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DeLay’s replacement says staff deleted records

The newest member of Congress, who is temporarily filling former Majority Leader Tom DeLay's Texas seat, wants an investigation into the destruction of computer files in her office by staffers she inherited from DeLay.
/ Source: The Associated Press

The newest member of Congress, who is temporarily filling former Majority Leader Tom DeLay's Texas seat, wants an investigation into the destruction of computer files in her office by staffers she inherited from DeLay.

Rep. Shelley Sekula-Gibbs, R-Texas, said the staffers resigned en masse and walked out Tuesday, a day after she was sworn in to fill DeLay's seat for the next seven weeks. A Capitol Hill newspaper, Roll Call, reported the staffers did not like the way she was treating them.

Sekula-Gibbs said in a statement Thursday that seven employees in her Washington office and the district office in Stafford, Texas, outside Houston, "deleted records and files without my knowledge or permission" on the same day she was sworn in.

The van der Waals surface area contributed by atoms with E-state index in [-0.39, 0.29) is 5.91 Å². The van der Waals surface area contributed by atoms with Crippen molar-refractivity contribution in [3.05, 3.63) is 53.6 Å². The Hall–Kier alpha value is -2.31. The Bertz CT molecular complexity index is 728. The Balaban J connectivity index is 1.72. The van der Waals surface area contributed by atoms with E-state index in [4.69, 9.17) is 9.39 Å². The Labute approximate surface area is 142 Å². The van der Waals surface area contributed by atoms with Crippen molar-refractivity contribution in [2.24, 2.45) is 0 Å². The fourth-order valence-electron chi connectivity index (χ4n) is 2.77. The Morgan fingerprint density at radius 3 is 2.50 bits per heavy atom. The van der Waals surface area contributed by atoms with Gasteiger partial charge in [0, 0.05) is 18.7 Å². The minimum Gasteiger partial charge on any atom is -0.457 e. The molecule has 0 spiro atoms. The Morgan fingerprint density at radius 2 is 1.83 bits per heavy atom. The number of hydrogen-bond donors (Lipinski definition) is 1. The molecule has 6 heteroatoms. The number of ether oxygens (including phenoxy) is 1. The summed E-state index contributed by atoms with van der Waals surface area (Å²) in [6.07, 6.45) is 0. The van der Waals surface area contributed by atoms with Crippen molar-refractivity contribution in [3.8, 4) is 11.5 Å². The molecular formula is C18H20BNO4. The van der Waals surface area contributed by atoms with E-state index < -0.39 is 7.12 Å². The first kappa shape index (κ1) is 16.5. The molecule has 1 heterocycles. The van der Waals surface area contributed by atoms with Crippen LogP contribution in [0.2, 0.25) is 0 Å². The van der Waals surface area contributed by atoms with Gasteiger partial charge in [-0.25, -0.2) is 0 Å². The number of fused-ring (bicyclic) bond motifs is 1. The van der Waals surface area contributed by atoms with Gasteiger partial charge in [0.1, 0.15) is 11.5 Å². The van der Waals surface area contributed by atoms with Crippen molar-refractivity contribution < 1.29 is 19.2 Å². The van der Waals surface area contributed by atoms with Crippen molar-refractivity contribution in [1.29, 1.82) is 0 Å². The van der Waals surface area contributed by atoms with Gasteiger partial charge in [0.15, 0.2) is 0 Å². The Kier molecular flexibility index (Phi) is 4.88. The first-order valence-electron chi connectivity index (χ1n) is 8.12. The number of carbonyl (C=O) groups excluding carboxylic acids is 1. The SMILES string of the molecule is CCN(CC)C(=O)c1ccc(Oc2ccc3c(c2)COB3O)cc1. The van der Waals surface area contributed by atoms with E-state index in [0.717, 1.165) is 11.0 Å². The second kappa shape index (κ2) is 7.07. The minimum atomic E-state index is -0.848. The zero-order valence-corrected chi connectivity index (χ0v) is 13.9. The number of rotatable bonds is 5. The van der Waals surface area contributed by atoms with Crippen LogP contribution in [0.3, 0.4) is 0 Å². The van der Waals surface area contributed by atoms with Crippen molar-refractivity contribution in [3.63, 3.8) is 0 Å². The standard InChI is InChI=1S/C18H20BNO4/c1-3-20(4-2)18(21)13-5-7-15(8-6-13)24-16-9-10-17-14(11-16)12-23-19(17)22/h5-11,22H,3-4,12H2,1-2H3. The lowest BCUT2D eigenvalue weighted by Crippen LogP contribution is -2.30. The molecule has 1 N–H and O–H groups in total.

Spokeswoman Lisa Dimond told The Associated Press that the congresswoman had not yet gotten a response to her request for an investigation by the House's chief administrative officer.

Sekula-Gibbs said the walkouts were "suspicious" in that the seven took the time to delete files before leaving without notice.

Dimond said other staffers discovered the work-related files were missing when they tried to access them.

‘Disrespect and unprofessionalism’
David James, former deputy chief of staff for DeLay, released a statement Thursday saying that the computers in the office were "scrubbed and reconfigured" according to House rules on transition between members and that work performed for the congresswoman during the brief time he worked there was preserved.

"The staff members have a combined thirty-plus years of experience working on the Hill," James wrote. "Never has any member of Congress treated us with as much disrespect and unprofessionalism as we witnessed during those five days."

Sekula-Gibbs has raised a few eyebrows on Capitol Hill in her first three days in office, largely because of the mass resignation.

She prompted chuckles in The Washington Post and other national publications by telling reporters she planned to resolve such thorny issues as tax cuts, immigration reform and the Iraq war — all in less than three weeks of a lame-duck Congress.

The aides' departure left her with a Washington staff of two former Houston City Council aides, an intern on loan from Rep. Michael Burgess, R-Texas, and one other aide provided from the House's staff.

Sekula-Gibbs is filling DeLay's unexpired term, but only until DeLay's successor, Democrat Nick Lampson, is sworn in come January.